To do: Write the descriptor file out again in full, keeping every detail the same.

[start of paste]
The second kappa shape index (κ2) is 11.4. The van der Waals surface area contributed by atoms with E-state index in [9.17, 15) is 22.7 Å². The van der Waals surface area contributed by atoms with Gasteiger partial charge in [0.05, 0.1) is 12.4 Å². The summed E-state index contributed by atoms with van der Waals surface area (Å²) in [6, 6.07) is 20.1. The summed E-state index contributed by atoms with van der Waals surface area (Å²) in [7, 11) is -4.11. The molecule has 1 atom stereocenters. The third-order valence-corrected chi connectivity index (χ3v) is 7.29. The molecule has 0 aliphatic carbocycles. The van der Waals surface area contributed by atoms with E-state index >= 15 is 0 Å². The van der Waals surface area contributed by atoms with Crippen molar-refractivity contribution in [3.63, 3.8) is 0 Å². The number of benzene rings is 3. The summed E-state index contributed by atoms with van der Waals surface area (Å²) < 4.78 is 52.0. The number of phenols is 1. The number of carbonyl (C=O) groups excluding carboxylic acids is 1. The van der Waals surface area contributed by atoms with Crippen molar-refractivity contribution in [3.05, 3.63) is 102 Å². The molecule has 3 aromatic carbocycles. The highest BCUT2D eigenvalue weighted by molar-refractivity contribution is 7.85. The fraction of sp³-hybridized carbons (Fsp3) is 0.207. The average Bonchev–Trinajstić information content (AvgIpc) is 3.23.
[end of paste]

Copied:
The second kappa shape index (κ2) is 11.4. The van der Waals surface area contributed by atoms with E-state index in [9.17, 15) is 22.7 Å². The van der Waals surface area contributed by atoms with Gasteiger partial charge in [0.05, 0.1) is 12.4 Å². The summed E-state index contributed by atoms with van der Waals surface area (Å²) in [6, 6.07) is 20.1. The summed E-state index contributed by atoms with van der Waals surface area (Å²) in [7, 11) is -4.11. The molecule has 1 atom stereocenters. The third-order valence-corrected chi connectivity index (χ3v) is 7.29. The molecule has 0 aliphatic carbocycles. The van der Waals surface area contributed by atoms with E-state index >= 15 is 0 Å². The van der Waals surface area contributed by atoms with Crippen molar-refractivity contribution in [3.63, 3.8) is 0 Å². The number of benzene rings is 3. The summed E-state index contributed by atoms with van der Waals surface area (Å²) < 4.78 is 52.0. The number of phenols is 1. The number of carbonyl (C=O) groups excluding carboxylic acids is 1. The van der Waals surface area contributed by atoms with Crippen molar-refractivity contribution in [3.05, 3.63) is 102 Å². The molecule has 3 aromatic carbocycles. The highest BCUT2D eigenvalue weighted by molar-refractivity contribution is 7.85. The fraction of sp³-hybridized carbons (Fsp3) is 0.207. The average Bonchev–Trinajstić information content (AvgIpc) is 3.23.